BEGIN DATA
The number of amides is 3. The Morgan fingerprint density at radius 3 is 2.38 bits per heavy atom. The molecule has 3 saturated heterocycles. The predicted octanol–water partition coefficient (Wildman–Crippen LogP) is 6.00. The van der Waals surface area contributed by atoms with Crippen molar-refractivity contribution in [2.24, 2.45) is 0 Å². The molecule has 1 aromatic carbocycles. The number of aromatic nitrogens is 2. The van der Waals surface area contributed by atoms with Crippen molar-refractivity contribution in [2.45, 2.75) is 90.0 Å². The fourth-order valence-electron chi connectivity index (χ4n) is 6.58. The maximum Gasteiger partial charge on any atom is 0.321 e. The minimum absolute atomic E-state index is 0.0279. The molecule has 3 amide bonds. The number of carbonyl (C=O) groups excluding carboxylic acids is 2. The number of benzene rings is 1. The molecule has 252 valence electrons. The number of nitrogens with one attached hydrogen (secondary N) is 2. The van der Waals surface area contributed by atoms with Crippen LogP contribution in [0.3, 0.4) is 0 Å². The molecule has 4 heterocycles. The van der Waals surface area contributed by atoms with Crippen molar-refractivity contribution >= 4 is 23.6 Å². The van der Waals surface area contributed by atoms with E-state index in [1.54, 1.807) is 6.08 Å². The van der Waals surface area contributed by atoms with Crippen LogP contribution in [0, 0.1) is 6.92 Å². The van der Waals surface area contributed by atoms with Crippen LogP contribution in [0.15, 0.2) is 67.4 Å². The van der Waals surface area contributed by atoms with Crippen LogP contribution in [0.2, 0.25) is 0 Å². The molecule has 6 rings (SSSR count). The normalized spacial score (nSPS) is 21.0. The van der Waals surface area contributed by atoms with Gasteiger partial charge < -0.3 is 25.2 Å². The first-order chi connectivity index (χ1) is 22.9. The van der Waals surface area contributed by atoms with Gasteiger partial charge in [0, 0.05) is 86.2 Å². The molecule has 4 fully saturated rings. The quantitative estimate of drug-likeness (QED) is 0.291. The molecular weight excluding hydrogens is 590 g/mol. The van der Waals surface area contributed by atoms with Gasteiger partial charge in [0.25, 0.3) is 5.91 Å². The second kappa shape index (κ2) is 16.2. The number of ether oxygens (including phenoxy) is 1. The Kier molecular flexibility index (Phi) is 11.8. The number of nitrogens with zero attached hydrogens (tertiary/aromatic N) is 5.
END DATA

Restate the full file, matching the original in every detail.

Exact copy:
The number of amides is 3. The Morgan fingerprint density at radius 3 is 2.38 bits per heavy atom. The molecule has 3 saturated heterocycles. The predicted octanol–water partition coefficient (Wildman–Crippen LogP) is 6.00. The van der Waals surface area contributed by atoms with Crippen molar-refractivity contribution in [2.24, 2.45) is 0 Å². The molecule has 1 aromatic carbocycles. The number of aromatic nitrogens is 2. The van der Waals surface area contributed by atoms with Crippen molar-refractivity contribution in [2.45, 2.75) is 90.0 Å². The fourth-order valence-electron chi connectivity index (χ4n) is 6.58. The maximum Gasteiger partial charge on any atom is 0.321 e. The minimum absolute atomic E-state index is 0.0279. The molecule has 3 amide bonds. The number of carbonyl (C=O) groups excluding carboxylic acids is 2. The number of benzene rings is 1. The molecule has 252 valence electrons. The number of nitrogens with one attached hydrogen (secondary N) is 2. The van der Waals surface area contributed by atoms with Crippen LogP contribution in [0.3, 0.4) is 0 Å². The molecule has 4 heterocycles. The van der Waals surface area contributed by atoms with Crippen molar-refractivity contribution >= 4 is 23.6 Å². The van der Waals surface area contributed by atoms with E-state index in [1.54, 1.807) is 6.08 Å². The van der Waals surface area contributed by atoms with Crippen LogP contribution in [0, 0.1) is 6.92 Å². The van der Waals surface area contributed by atoms with Crippen LogP contribution in [0.15, 0.2) is 67.4 Å². The van der Waals surface area contributed by atoms with Crippen LogP contribution in [0.2, 0.25) is 0 Å². The molecule has 6 rings (SSSR count). The normalized spacial score (nSPS) is 21.0. The van der Waals surface area contributed by atoms with Gasteiger partial charge < -0.3 is 25.2 Å². The first-order chi connectivity index (χ1) is 22.9. The van der Waals surface area contributed by atoms with Gasteiger partial charge in [0, 0.05) is 86.2 Å². The molecule has 4 fully saturated rings. The quantitative estimate of drug-likeness (QED) is 0.291. The molecular weight excluding hydrogens is 590 g/mol. The van der Waals surface area contributed by atoms with Gasteiger partial charge in [0.25, 0.3) is 5.91 Å². The second kappa shape index (κ2) is 16.2. The number of ether oxygens (including phenoxy) is 1. The Kier molecular flexibility index (Phi) is 11.8. The number of nitrogens with zero attached hydrogens (tertiary/aromatic N) is 5.